In a BBC interview, Lemayian Ole kereto, an elder from the Masai community, expresses some key concerns with regards to the case against appropriation. Not only is cultural appropriation an act of suppression done primarily for commercial gain and usually enacted on already oppressed and marginalized groups, the use of “culture without consent” is never complimentary as it disregards the history, traditions and identities of those it depicts and affects the most. Ole kereto further adds that without prior consent from those representing the communities or culture in question, use of any facet of their culture falls directly into the real of cultural appropriation. If no body or agency exists that represents the majority or totality of the people in question, then companies should then refrain from this form of cultural ‘borrowing”. Ownership must be respected at all times.

Often, when discussing the issue of cultural appropriation, the question of whether or not it can be complimentary or not is sure to arise. The answer, quite simply, is no. Cultural appropriation has no benefits to those it affects. Cultural sensitivity and awareness are at the crux of addressing issues pertaining to cultural appropriation. When buying or making use of an item that is said to represent or belongs to a certain community, it is important to inform oneself of who is benefiting from this transaction. There is a possibility that cultural “borrowing” can benefit all parties involved. As Ole kereto says, “partnership attracts responsibility” which in turn creates effective awareness beyond commercial gain and profitability.

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safari photos of cheetahs by (click pic) marc mol and bobby jo clow in tanzania’s serengeti national park and david newton and elmar weiss in kenya’s masai mara. unlike the other big cats, cheetahs don’t have an aggressive nature and are quite docile. 

but sadly, it is estimated that only five to ten thousand cheetahs may still be living in the wild, which is a 90 percent decline in the past 120 years. cheetahs require vast expanses of land for hunting, but now, thanks largely to human encroachment, can only be found in 23 percent of their historic range.


A troubled past: Slavery in East Africa is a subject that is not talked about often enough.  Typically, conversations about slavery only discuss slaves that were taken to the Americas but slaves were also taken in East Africa throughout what is now Tanzania, Congo, and other modern-day countries in the region as well.  Many slaves were taken from the area around Lake Tanganyika - forced into servitude by Arab slave traders who raided villages or sometimes sold into slavery by kings,  The slaves were then forced to walk from where they were captured to Bagamoyo, on the coast.  This journey would take months and many slaves died along the way.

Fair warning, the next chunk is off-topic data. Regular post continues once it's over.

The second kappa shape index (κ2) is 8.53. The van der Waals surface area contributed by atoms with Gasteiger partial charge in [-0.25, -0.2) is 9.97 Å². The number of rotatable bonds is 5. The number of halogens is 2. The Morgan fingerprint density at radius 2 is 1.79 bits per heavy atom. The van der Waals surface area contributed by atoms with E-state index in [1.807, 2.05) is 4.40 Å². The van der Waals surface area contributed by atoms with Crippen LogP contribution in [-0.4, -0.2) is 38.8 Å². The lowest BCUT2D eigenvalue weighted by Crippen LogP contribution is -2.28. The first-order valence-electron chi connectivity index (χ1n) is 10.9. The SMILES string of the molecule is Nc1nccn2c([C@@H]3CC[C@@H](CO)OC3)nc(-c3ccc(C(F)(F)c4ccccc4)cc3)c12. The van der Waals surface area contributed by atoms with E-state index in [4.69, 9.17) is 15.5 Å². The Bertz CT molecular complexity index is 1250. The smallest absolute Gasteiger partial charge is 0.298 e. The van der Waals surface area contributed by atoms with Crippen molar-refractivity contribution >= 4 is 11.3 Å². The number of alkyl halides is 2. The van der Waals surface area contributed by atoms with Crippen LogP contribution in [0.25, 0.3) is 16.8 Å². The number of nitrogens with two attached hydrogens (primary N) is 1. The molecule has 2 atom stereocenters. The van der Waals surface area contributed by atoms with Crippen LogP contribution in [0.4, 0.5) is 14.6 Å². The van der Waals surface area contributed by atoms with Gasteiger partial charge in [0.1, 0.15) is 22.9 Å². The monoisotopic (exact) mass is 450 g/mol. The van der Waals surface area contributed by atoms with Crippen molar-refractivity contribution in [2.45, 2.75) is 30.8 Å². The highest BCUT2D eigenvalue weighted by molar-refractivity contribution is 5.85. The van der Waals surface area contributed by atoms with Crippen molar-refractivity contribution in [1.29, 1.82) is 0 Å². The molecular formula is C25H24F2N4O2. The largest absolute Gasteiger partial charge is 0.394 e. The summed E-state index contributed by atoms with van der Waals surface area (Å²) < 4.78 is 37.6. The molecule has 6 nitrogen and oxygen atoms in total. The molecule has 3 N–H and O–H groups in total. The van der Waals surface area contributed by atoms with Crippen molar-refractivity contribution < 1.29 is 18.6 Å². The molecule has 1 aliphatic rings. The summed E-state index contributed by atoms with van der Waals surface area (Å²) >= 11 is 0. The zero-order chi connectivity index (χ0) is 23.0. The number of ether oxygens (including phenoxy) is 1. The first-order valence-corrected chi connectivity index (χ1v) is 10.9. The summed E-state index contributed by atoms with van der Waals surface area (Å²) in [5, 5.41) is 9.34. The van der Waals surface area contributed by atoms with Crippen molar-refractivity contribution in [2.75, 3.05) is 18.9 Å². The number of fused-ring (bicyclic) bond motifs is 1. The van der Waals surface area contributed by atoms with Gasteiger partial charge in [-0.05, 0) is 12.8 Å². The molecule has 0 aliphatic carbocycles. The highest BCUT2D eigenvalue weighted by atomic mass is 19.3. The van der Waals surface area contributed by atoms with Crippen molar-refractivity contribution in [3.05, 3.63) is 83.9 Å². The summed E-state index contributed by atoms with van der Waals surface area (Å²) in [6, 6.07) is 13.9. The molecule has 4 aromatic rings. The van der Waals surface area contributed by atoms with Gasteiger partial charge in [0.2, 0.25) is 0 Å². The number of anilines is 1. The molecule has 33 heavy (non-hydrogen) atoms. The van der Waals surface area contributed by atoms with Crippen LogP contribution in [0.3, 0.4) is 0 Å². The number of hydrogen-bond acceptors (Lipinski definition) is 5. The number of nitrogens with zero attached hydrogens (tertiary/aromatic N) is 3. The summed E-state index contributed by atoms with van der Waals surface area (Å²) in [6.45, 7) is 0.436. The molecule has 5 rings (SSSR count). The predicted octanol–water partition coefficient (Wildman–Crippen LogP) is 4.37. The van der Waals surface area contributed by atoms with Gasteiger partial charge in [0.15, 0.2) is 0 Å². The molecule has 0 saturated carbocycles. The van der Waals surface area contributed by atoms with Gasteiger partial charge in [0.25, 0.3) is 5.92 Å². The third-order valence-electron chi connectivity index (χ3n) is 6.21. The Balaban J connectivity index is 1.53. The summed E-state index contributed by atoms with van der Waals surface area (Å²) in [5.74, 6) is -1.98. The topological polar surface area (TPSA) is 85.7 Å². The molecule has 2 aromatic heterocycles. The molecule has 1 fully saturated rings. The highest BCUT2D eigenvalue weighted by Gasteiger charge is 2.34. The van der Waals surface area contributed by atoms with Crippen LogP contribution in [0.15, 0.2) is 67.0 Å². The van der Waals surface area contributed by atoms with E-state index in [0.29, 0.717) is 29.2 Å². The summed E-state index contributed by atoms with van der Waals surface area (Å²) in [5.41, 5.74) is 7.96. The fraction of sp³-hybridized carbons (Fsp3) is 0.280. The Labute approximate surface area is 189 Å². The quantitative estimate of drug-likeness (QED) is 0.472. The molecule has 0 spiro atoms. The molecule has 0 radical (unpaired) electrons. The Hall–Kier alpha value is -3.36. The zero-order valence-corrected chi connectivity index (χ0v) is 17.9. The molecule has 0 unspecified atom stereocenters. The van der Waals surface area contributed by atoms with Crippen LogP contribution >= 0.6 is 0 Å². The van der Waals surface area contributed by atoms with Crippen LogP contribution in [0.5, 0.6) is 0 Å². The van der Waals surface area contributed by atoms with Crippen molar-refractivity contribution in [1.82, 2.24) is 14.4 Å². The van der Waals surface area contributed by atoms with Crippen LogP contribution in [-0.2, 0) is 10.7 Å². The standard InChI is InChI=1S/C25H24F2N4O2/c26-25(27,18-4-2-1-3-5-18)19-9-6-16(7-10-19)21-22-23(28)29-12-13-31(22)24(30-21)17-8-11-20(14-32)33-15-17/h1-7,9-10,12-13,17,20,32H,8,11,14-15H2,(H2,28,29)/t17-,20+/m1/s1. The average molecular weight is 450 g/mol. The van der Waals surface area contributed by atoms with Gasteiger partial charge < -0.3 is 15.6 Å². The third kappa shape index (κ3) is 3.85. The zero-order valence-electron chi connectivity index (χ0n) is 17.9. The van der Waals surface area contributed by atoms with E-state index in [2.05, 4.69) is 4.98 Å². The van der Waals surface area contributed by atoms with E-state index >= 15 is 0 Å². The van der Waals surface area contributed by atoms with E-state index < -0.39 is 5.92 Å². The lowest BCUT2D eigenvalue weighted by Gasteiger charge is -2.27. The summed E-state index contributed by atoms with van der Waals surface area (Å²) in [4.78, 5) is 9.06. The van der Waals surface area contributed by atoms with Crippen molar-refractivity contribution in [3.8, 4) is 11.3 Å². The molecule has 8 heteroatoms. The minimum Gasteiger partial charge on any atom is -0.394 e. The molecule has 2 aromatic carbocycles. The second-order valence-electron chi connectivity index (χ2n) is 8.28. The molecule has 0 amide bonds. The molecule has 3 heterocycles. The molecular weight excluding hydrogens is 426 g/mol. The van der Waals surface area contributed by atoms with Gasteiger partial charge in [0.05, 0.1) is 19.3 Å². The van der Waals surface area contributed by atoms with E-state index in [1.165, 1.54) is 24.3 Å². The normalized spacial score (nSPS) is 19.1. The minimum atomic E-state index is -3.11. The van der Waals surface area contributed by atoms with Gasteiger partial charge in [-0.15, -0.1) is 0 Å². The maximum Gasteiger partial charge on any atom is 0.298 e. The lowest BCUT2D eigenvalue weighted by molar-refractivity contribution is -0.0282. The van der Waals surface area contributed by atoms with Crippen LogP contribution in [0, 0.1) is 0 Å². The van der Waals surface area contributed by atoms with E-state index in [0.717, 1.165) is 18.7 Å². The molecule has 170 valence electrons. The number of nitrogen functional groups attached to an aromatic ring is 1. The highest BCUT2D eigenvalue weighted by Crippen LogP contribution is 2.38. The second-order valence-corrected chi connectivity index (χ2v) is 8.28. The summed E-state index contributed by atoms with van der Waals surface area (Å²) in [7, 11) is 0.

The slaves were often forced to carry the other valuable commodity of the region with them: ivory (see top picture) and were chained together, 50 or 100 at a time for this long forced-walk to the coast (see bottom picture).  Slavers such as the infamous Tippu Tip - who was supposedly named after the noise his gun made if you were too exhausted to walk - made a fortune off of this trade and up until the colonial period, these Arab slave traders had a big presence in the area.  Not that colonialism was any better though; it’s true slavery was used to justify colonialism but was the system of forced labor where colonial subjects would pay ‘tax’ to the state through forced labor an improvement?  It’s difficult to qualify such matters but I just wanted to put things into context.

As you travel to the West of Tanzania, you can still see the effects of slavery today.  Though the Waswahili people and others who lived on the coast had a positive interaction with Islam, many on the interior very much did not because of slavery.  Thus, as you travel more and more west in Tanzania (and finally into Congo), you see less and less mosques because of this.  So, though this history was over a hundred years ago, it’s certainly not something that can - or should - be forgotten that easily.  

Pictures were taken, top to bottom, at the National Museum of Tanzania in Dar Es Salaam, Tanzania and the Holy Ghost Mission in Bagamoyo, Tanzania.